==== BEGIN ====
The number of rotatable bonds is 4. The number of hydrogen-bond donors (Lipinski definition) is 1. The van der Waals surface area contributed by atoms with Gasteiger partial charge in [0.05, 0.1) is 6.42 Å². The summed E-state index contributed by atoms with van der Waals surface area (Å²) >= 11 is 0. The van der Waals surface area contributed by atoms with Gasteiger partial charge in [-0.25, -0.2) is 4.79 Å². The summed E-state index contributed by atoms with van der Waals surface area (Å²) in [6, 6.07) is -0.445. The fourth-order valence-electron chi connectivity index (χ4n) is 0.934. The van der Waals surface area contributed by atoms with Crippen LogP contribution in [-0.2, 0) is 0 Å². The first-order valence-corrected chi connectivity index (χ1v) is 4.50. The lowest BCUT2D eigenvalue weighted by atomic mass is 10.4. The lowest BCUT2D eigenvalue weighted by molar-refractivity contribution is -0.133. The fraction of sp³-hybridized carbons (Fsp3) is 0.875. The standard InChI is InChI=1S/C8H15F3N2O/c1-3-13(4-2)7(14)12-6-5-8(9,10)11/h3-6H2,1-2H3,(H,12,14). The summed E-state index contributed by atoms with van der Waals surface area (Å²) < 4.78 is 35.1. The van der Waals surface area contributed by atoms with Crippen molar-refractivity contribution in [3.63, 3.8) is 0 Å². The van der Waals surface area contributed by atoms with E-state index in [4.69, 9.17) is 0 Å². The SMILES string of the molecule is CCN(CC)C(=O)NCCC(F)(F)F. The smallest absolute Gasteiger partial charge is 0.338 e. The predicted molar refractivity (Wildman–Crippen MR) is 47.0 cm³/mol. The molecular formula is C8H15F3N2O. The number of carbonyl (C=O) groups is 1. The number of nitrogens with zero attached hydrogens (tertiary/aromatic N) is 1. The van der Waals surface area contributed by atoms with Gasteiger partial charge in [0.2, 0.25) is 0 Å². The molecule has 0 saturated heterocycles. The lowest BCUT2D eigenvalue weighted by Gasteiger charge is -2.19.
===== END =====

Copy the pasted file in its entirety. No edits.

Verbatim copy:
The number of rotatable bonds is 4. The number of hydrogen-bond donors (Lipinski definition) is 1. The van der Waals surface area contributed by atoms with Gasteiger partial charge in [0.05, 0.1) is 6.42 Å². The summed E-state index contributed by atoms with van der Waals surface area (Å²) >= 11 is 0. The van der Waals surface area contributed by atoms with Gasteiger partial charge in [-0.25, -0.2) is 4.79 Å². The summed E-state index contributed by atoms with van der Waals surface area (Å²) in [6, 6.07) is -0.445. The fourth-order valence-electron chi connectivity index (χ4n) is 0.934. The van der Waals surface area contributed by atoms with Crippen LogP contribution in [-0.2, 0) is 0 Å². The first-order valence-corrected chi connectivity index (χ1v) is 4.50. The lowest BCUT2D eigenvalue weighted by atomic mass is 10.4. The lowest BCUT2D eigenvalue weighted by molar-refractivity contribution is -0.133. The fraction of sp³-hybridized carbons (Fsp3) is 0.875. The standard InChI is InChI=1S/C8H15F3N2O/c1-3-13(4-2)7(14)12-6-5-8(9,10)11/h3-6H2,1-2H3,(H,12,14). The summed E-state index contributed by atoms with van der Waals surface area (Å²) < 4.78 is 35.1. The van der Waals surface area contributed by atoms with Crippen molar-refractivity contribution in [3.63, 3.8) is 0 Å². The van der Waals surface area contributed by atoms with E-state index in [4.69, 9.17) is 0 Å². The SMILES string of the molecule is CCN(CC)C(=O)NCCC(F)(F)F. The smallest absolute Gasteiger partial charge is 0.338 e. The predicted molar refractivity (Wildman–Crippen MR) is 47.0 cm³/mol. The molecular formula is C8H15F3N2O. The number of carbonyl (C=O) groups is 1. The number of nitrogens with zero attached hydrogens (tertiary/aromatic N) is 1. The van der Waals surface area contributed by atoms with Gasteiger partial charge in [0.2, 0.25) is 0 Å². The molecule has 0 saturated heterocycles. The lowest BCUT2D eigenvalue weighted by Gasteiger charge is -2.19.